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Open AccessArticle

The Potential Role of Immune Alteration in the Cancer–COVID19 Equation—A Prospective Longitudinal Study

1
Division of Oncology, Rambam Health Care Campus, Haifa 31096, Israel
2
Virology Laboratory, Rambam Health Care Campus, Haifa 31096, Israel
3
Rappaport Faculty of Medicine, Technion, Haifa 3525428, Israel
4
Epidemiology Department and Biobank, Rambam Health Care Campus, Haifa 31096, Israel
5
General Management, Rambam Health Care Campus, Haifa 31096, Israel
6
Rappaport-Technion Integrated Cancer Center, Technion, Haifa 3525428, Israel
*
Author to whom correspondence should be addressed.
Equal contribution.
Cancers 2020, 12(9), 2421; https://doi.org/10.3390/cancers12092421
Received: 5 August 2020 / Revised: 22 August 2020 / Accepted: 24 August 2020 / Published: 26 August 2020
(This article belongs to the Special Issue The Impact of COVID-19 Infection in Cancer)
Despite lack of concrete evidence, cancer patients were considered at the onset of the COVID19 pandemic as high-risk population for COVID19 infection. However, current evidence is inconclusive and the potential role of cancer or anti-neoplastic treatments in COVID19 course remains to be elucidated. Our results may indicate that due to differential immune cell profile of cancer patients who are treated with immunomodulatory agents the host response to the SARS-COV2 may lessen symptom severity. Delineating COVID-19 infection trends in asymptomatic healthcare workers as well as a cohort of cancer patients who are on active anti-cancer treatment will lend credence to tailor future healthcare policy in the next phases of the pandemic.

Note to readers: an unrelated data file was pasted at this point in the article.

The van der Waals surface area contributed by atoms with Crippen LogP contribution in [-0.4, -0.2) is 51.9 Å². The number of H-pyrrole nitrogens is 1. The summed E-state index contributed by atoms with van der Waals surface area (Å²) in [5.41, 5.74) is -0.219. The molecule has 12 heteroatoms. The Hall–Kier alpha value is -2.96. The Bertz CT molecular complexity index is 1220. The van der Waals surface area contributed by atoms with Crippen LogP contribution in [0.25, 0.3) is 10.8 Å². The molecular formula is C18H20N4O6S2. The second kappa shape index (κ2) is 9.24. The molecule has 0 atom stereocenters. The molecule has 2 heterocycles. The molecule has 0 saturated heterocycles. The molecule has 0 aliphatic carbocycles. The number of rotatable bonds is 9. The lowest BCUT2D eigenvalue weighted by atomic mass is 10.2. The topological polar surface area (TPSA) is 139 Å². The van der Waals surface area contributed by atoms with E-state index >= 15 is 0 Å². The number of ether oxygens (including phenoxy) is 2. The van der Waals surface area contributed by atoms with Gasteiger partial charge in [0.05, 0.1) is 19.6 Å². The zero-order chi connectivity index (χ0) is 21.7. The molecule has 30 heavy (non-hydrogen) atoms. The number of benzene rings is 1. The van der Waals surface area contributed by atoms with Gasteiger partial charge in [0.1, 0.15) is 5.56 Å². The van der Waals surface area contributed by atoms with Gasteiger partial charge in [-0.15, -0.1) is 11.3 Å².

Background: The risk of cancer patients to develop COVID19 infection is unclear. We aimed to prospectively study cancer patients and oncology healthcare workers for COVID19 serology. In IgG+ cases, immune profile was determined to portray the pattern of immune response to SARS-CoV2. Methods: Cancer patients on active treatment and healthcare workers were enrolled. During the study period (3/2020–6/2020), demographic data and blood were collected at three time points. Expression of IgG, IgM, and IgA were assessed. In SARS-CoV-2 IgG+ cases and matched negative cases, we performed mass cytometry time of flight (CyTOF) analysis on the basis of the expression of surface markers. Results: The study included 164 cancer patients on active intravenous treatment and 107 healthcare workers at the cancer center. No symptomatic cases were reported during the study period. Serology analysis revealed four IgG+ patients (2.4%) and two IgG+ healthcare workers (1.9%)—all were asymptomatic. CyTOF analysis demonstrated substantial reduction in myeloid cells in healthcare workers who were SARS-CoV-2 IgG+ compared to those who were SARS-CoV-2 IgG-, whereas in cancer patients, the reduction was relatively milder (≈50% reduction in SARS-CoV-2 IgG+ cancer patients compared with ≈90% reduction in SARS-CoV-2 IgG+ workers). Conclusion: Our results indicate a similar rate of asymptomatic COVID19 infection in cancer patients and healthcare workers in a longitudinal study throughout the pandemic time. Due to differential immune cell profiles of cancer patients who are treated with immunomodulatory agents, the host response to the SARS-COV2 may play a role in COVID19 course and representation. The immunological perspective of cancer treatments on the risk for COVID19 infection should be further explored. View Full-Text
Keywords: COVID19; serology; cancer COVID19; serology; cancer
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Goshen-Lago, T.; Szwarcwort-Cohen, M.; Benguigui, M.; Almog, R.; Turgeman, I.; Zaltzman, N.; Halberthal, M.; Shaked, Y.; Ben-Aharon, I. The Potential Role of Immune Alteration in the Cancer–COVID19 Equation—A Prospective Longitudinal Study. Cancers 2020, 12, 2421.

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